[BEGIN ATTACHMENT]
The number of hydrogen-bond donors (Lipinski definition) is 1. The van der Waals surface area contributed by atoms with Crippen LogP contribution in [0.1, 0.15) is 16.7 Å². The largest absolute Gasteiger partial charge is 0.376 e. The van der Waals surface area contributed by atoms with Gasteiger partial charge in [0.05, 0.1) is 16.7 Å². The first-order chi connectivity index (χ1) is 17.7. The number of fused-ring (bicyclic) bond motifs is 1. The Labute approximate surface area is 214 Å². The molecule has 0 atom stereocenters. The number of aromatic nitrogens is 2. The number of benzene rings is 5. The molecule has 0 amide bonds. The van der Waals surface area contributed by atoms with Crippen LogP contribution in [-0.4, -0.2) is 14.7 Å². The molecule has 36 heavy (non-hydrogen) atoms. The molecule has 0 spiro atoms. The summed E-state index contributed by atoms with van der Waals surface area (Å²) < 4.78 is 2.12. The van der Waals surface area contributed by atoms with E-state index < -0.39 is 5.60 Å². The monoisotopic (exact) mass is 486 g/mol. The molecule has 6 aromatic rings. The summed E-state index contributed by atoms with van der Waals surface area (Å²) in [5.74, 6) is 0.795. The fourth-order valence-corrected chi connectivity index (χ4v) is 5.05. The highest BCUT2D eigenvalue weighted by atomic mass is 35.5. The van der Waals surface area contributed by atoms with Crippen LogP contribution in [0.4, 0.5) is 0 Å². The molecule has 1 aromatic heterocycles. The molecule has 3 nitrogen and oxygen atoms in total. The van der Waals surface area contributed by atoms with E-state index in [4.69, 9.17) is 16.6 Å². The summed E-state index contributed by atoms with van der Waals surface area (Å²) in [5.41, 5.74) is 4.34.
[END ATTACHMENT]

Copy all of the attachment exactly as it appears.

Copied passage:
The number of hydrogen-bond donors (Lipinski definition) is 1. The van der Waals surface area contributed by atoms with Crippen LogP contribution in [0.1, 0.15) is 16.7 Å². The largest absolute Gasteiger partial charge is 0.376 e. The van der Waals surface area contributed by atoms with Gasteiger partial charge in [0.05, 0.1) is 16.7 Å². The first-order chi connectivity index (χ1) is 17.7. The number of fused-ring (bicyclic) bond motifs is 1. The Labute approximate surface area is 214 Å². The molecule has 0 atom stereocenters. The number of aromatic nitrogens is 2. The number of benzene rings is 5. The molecule has 0 amide bonds. The van der Waals surface area contributed by atoms with Crippen LogP contribution in [-0.4, -0.2) is 14.7 Å². The molecule has 36 heavy (non-hydrogen) atoms. The molecule has 0 spiro atoms. The summed E-state index contributed by atoms with van der Waals surface area (Å²) < 4.78 is 2.12. The van der Waals surface area contributed by atoms with E-state index < -0.39 is 5.60 Å². The monoisotopic (exact) mass is 486 g/mol. The molecule has 6 aromatic rings. The summed E-state index contributed by atoms with van der Waals surface area (Å²) in [5.74, 6) is 0.795. The fourth-order valence-corrected chi connectivity index (χ4v) is 5.05. The highest BCUT2D eigenvalue weighted by atomic mass is 35.5. The van der Waals surface area contributed by atoms with Crippen LogP contribution in [0.4, 0.5) is 0 Å². The molecule has 1 aromatic heterocycles. The molecule has 3 nitrogen and oxygen atoms in total. The van der Waals surface area contributed by atoms with E-state index in [4.69, 9.17) is 16.6 Å². The summed E-state index contributed by atoms with van der Waals surface area (Å²) in [5.41, 5.74) is 4.34.